Categorized | Editorials, Featured

MGS4: a truly cinematic gaming experience

Posted on 27 March 2009 by GillRider

I’ve just got into the gaming world of MGS. And before I divulge into my adventures of epic proportions, allow me to put into perspective my relationship with the MGS series.

First of all, I think the MGS is one of the best series in gaming world. I still remember my first encounter with “tactical espionage action”. I got MGS as a Christmas gift, only two months (!) after its release. I was blown away by it. The gameplay was so captivating, the cut scenes so dramatic, and the action and battle sequences had so much ingenuity in it. I fell in love.mgs-cover2

It took me awhile to make my jump to PS2, creating a hug chasm between the first MGS and its sequel. I think I actually picked MGS2 up in 2005; 4 years after its release, and 1 year after the release of MGS3! Although I was a bit thrown off by the fact that Solid Snake was not the main protagonist, I was still amazed. This sequel was amazing! This sequel took the ingenuity in gameplay and intensity in drama of the first one, and took it up three notches. I think everybody was blown away by this.metal_gear_solid_3_snake_ea2

After finishing MGS2, I had to pick up MGS3. I really felt like the MGS series took a big leap in cinematic style with MGS3. The previous two did an excellent job of keeping the player involved and engaged into the story, even during the cut scenes, with button prompts to allow the player to have some control over the character. With MGS3, they went a step ahead and used dramatic story-telling to enhance the experience. The emotional music, use of vibrant colors, and dialogue appropriate to the mood of the game all contribute for a truly engaging and captivating gaming experience.

And so, now, we reach MGS4, the final chapter to this epic story. MGS4 was phenomenal. Really. It was one of the most moving, engaging, and down-right fun game to play. I’ve heard so many people complain about how there were so many cut scenes and that they were too long, and that they felt like half of the game was spent watching instead of playing.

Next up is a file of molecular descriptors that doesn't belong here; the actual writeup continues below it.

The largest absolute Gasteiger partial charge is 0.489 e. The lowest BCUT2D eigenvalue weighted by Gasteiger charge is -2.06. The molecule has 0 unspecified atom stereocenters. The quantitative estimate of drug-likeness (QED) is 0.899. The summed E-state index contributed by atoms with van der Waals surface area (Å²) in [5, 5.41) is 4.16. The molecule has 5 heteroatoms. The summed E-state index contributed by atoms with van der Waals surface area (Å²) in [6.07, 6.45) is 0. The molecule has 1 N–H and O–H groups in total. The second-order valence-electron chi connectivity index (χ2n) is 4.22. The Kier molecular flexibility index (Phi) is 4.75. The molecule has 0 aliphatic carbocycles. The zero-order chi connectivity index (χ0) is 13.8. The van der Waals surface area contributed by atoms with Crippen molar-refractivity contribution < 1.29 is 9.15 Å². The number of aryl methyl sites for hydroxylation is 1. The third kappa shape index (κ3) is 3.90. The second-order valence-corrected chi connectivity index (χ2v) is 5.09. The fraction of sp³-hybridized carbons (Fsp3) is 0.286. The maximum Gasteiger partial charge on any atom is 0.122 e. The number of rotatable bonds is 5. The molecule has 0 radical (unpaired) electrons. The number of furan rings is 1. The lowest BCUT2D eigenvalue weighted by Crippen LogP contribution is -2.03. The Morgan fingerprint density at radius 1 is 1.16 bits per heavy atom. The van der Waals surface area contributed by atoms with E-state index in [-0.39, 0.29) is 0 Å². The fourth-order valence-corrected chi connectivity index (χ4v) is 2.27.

Well, uh, whatever.
It was great! The story was what drove this game home for me. The beautiful visuals, dynamic narrative, incredible plot twists, and breath taking revelations all make this game truly a cinematic experience. It’s like they took the elements that made the past MGS titles great and outstanding, and just perfected every aspect of it. The people who complain about the MGS4 probably never even played the game, or suck at the game so bad that they never got to finish chapter 1 or 2.

I was really stoked that they tailored this game so much to those players who’ve played the previous three games. The entire story comes back full circle and answers all the questions raised in the previous three while weaving them all together into one cohesive story.


Playing this game really made me think how far video gaming has come. Seriously, in just over a decade, video games have evolved from blocks of polygon arranged haphazardly to resemble a human, to beautifully rendered full motion personalities, engaged in a truly epic and cinematic event.

Maybe it’s time I start catching up to the wave of current video gaming… but then there’s always the issue of my wallet being ALWAYS empty…


Alltop, confirmation that we kick ass

Fun Gaming Facts

In the original arcade Donkey Kong game, Mario was called Jumpman and he was a carpenter, not a plumber.